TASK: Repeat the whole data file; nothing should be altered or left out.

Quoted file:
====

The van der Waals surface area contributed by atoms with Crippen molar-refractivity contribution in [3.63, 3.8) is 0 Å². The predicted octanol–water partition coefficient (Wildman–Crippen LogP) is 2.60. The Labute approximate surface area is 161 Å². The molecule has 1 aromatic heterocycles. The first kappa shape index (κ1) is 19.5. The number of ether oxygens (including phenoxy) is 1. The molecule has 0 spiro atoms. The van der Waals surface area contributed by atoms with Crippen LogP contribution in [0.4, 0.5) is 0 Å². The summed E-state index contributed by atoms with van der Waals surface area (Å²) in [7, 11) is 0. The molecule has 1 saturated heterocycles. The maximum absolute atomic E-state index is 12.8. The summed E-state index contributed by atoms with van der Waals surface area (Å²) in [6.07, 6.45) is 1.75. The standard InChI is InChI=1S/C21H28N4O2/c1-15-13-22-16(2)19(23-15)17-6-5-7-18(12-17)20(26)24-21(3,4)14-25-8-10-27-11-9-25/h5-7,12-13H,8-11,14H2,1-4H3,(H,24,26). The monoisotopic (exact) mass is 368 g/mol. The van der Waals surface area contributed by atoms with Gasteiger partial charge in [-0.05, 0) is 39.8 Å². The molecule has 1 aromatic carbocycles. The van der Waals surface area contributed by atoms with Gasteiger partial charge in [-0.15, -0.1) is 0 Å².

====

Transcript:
The van der Waals surface area contributed by atoms with Crippen molar-refractivity contribution in [3.63, 3.8) is 0 Å². The predicted octanol–water partition coefficient (Wildman–Crippen LogP) is 2.60. The Labute approximate surface area is 161 Å². The molecule has 1 aromatic heterocycles. The first kappa shape index (κ1) is 19.5. The number of ether oxygens (including phenoxy) is 1. The molecule has 0 spiro atoms. The van der Waals surface area contributed by atoms with Crippen LogP contribution in [0.4, 0.5) is 0 Å². The summed E-state index contributed by atoms with van der Waals surface area (Å²) in [7, 11) is 0. The molecule has 1 saturated heterocycles. The maximum absolute atomic E-state index is 12.8. The summed E-state index contributed by atoms with van der Waals surface area (Å²) in [6.07, 6.45) is 1.75. The standard InChI is InChI=1S/C21H28N4O2/c1-15-13-22-16(2)19(23-15)17-6-5-7-18(12-17)20(26)24-21(3,4)14-25-8-10-27-11-9-25/h5-7,12-13H,8-11,14H2,1-4H3,(H,24,26). The monoisotopic (exact) mass is 368 g/mol. The van der Waals surface area contributed by atoms with Gasteiger partial charge in [-0.05, 0) is 39.8 Å². The molecule has 1 aromatic carbocycles. The van der Waals surface area contributed by atoms with Gasteiger partial charge in [-0.15, -0.1) is 0 Å².